Cerebrodiversity in the Classroom: Lessons from Neuroscience
This lecture focuses on the implications of neuroscience research for teaching and learning, with an emphasis on dyslexia and other diverse learning styles. The brain of a person with dyslexia is different from the brain of someone without dyslexia. Dyslexic brains are uniquely organized and function differently. This alternative brain design reflects cerebrodiversity—a term that refers to human neural heterogeneity and the resulting profiles of cognitive strengths and weaknesses. Implications for classrooms and schools are emphasized.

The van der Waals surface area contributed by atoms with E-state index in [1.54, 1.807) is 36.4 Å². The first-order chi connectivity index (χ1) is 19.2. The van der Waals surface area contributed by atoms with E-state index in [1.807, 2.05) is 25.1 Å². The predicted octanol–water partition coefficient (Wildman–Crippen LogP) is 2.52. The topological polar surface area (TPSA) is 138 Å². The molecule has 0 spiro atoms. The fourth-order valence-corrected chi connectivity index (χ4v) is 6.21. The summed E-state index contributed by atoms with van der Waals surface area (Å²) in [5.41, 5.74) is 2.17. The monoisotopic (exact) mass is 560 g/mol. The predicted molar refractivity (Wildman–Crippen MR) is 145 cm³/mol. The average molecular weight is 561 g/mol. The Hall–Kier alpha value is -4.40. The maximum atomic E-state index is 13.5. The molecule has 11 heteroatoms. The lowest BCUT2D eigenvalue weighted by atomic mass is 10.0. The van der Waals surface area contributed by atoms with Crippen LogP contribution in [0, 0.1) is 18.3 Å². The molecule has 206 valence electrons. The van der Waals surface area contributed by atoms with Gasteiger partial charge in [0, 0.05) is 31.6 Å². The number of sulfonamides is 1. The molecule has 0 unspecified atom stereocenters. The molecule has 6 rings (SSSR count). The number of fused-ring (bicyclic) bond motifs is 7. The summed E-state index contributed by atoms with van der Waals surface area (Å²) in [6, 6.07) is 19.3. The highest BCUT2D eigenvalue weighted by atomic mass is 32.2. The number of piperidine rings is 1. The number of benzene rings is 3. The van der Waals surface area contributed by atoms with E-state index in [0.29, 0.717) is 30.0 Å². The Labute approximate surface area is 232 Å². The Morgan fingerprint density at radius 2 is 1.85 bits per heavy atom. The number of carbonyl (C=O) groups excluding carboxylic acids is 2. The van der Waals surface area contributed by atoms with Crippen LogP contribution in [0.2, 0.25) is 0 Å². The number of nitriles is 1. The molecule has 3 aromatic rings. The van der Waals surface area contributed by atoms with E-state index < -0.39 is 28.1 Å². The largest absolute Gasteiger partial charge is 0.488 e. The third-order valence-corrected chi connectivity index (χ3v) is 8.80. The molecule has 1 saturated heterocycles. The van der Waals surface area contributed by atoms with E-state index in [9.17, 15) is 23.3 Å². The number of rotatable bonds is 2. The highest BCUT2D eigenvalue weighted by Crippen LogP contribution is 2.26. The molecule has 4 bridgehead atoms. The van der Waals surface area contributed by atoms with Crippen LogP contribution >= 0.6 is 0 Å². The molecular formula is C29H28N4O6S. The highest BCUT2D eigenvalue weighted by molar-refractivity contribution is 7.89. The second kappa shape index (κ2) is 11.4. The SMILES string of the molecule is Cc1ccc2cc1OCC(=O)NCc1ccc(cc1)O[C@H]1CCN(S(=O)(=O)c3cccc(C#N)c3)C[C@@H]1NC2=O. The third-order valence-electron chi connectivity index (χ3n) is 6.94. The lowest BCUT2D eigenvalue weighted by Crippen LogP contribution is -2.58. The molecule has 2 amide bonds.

Presenters: Gordon F. Sherman, Ph.D. and Deardra Ledet-Rosenberg, M.A., LDT/C
Fee: $4,000, plus travel
Length of talk: Gordon Sherman will speak for 1.5 hours. Deardra Ledet-Rosenberg’s presentation is for educators and will last for 3.5 hours.
Requirements: LCD Projector compatible with a MAC and a large screen.